Representatives of various resource groups from across Kenosha and Kenosha County shared information Thursday on where residents can get help for addictions and other advocacy services.
They discussed the increasing demand for such services locally as part of an informal discussion hosted by the Kenosha Human Development Services.
“It’s a myth that we don’t have resources in Kenosha,” said Patti Hansen with the KHDS, which hosted the meeting. “We have plenty of resources. If you call the county, they’ll figure out where you need to go, or call the Hope Council. Just call and ask.”
Those working in centers in both the city and county say they see a growing need for their services to help the homeless and those battling drug addictions.
At the Sharing Center on Highway C in Trevor, director Sharon Pomaville said the need continues to grow.
“We now help 3,500 people on a regular basis at the food pantry,” she said. “We are probably giving 130,000 to 140,000 things a year. We stopped keeping track of how much clothes we give away.”
Emergency shelter demand is high
She also has seen an increase in families in need of emergency shelter.
“In August, we had more families sitting in our parking lot, sleeping in their cars in one week, than we had seen in all the other months combined,” she said. “Last week we had the same thing. We had seven, eight families in a week’s time. Something is happening in the community and we’re not sure what it is.”
The same goes for food, Pomaville said. “Last year, we had 76,000 servings of the healthy snack program at schools,” she said. “Most of the schools in the county, the caterers are for-profit. The kids are not getting enough food. They wouldn’t be hungry by nine. We have to go in and challenge them.”
Help with addictions
For those seeking help with addictions, there are a number of resources that can help.
Fredo Camacho with the Lifepoint Needle Exchange 1212 57th St., said the agency is now assessing the need for a van to help reach those within 25 miles of Kenosha who can’t make it downtown. In addition to needle exchanges, the agency offers HIV and Hepatitis C testing, naloxone (Narcan) training, treatment referrals and community outreach.
Free Narcan training takes place the first Monday and third Thursday of every month. The first Monday trainings are held at the Job Center, 8600 Sheridan Road, and the third Thursday trainings are held at the RKCCA/WIC office, 2000 63rd St.. Both trainings begin at 5 p.m.
According to their website, there were 54 toxicity deaths in 2016, with the rate of opioid deaths doubling in the last five years.
In response, Bethany Lutheran Church will begin hosting Nar-Anon meetings 5:30 to 6:30 p.m., Wednesdays beginning March 13 at 2100 Seventh St., Kenosha. Contact firstname.lastname@example.org.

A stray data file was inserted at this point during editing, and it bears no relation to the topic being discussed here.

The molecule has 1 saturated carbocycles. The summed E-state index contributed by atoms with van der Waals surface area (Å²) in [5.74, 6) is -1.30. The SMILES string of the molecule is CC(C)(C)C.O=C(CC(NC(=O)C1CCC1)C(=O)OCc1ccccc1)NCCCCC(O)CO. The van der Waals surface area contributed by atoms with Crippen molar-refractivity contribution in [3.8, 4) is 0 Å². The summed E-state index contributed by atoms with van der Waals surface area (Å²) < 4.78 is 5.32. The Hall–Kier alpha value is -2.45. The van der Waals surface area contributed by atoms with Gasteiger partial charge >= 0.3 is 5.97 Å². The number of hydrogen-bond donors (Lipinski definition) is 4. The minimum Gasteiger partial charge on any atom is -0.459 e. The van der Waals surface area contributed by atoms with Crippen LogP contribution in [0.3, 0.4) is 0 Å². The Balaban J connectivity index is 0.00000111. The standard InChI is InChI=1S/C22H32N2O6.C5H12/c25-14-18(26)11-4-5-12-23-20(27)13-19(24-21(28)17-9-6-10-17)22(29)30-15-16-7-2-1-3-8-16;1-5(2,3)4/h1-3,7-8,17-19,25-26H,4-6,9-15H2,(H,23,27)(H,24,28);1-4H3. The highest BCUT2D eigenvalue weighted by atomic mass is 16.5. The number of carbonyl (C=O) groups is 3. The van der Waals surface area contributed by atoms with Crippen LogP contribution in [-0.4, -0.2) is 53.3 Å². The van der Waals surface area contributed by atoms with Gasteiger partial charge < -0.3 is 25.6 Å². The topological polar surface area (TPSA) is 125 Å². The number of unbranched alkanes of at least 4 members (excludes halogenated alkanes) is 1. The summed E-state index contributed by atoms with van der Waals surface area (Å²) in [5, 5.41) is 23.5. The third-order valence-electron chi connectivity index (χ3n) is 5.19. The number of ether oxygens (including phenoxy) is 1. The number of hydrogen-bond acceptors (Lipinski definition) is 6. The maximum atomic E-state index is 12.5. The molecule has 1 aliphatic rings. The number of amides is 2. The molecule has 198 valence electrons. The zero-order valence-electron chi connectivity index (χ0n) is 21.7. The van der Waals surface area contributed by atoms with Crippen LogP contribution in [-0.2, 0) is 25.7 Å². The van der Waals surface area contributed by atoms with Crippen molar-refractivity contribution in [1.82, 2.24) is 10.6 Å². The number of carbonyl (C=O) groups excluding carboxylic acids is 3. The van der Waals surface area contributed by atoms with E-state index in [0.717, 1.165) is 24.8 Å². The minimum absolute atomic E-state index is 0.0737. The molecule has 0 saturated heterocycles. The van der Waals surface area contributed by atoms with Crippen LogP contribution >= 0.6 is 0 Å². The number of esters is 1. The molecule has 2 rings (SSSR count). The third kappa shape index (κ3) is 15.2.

The opioid problem is such that Hansen said she stays prepared by carrying Narcan with her.
“I’ve knocked on the window of a car when I saw a man lying back,” she said. “He was only tired and said he’d been with his family at the hospital. Again I knocked on a window and asked a woman if she was all right. I would’ve not felt good if I’d come out after grocery shopping and an ambulance was there and I wouldn’t have tried to intervene.”
Wisconsin Sen. Robert Wirch said his office is also available to help with other situations, from tax and employment problems, to consumer ripoffs and back taxes.
He also said someone in Sen. Tammy Baldwin’s office can help with immigration questions.
“There are a lot of things my staff can answer for you,” he said. “Sometimes when a state senator’s office calls, they snap to attention and we can get an answer for you.”
ELCA Outreach Center, 6218 26th Ave., 262-652-5545, offers a free clothing closet, summer camp for kids, to Spanish-speaking GED classes and job center workshops, among other services. They also will be seeking high school and college-age kids to work in their seven-week summer camp program.
Hope Council on Alcohol and Other Drug Abuse is offering Moral Reconation Therapy, 6 to 7:30 p.m., Thursday, 5942 Sixth Ave., 262-658-8166. This is a cognitive behavioral program for substance abuse treatment and offender population. They also offer a Friends Give Hope Program to connect with others, 5 to 6 p.m., Thursdays.
Kenosha County Health Department, Narcan training and education, 262-605-6741. See http://www.kenoshacounty.org/1916/Narcan-Distribution-Program.
Kenosha Human Development Services, 5407 Eighth Ave., 262-764-8555. Crisis Line (24/7): 262 -657-7188.
Lifepoint Needle Exchange, 1212 57th St., 262-657-6644. Open Monday through Friday, 8:30 a.m. to 4: 30 p.m.
Outcasts After Bar, 1310 63rd St., 262-605-3610, offers 12-step recovery, Narcotics and Alcohol Anonymous meetings, Monday through Thursday.
Sen. Robert W. Wirch, 888-769-4724, toll free hotline, Monday through Friday, 8 a.m. to 5 p.m., Sen.Wirch@legis.wisconsin.gov.
The Sharing Center, 25700 Wilmot Road (Highway C), Trevor, 262-298-5535.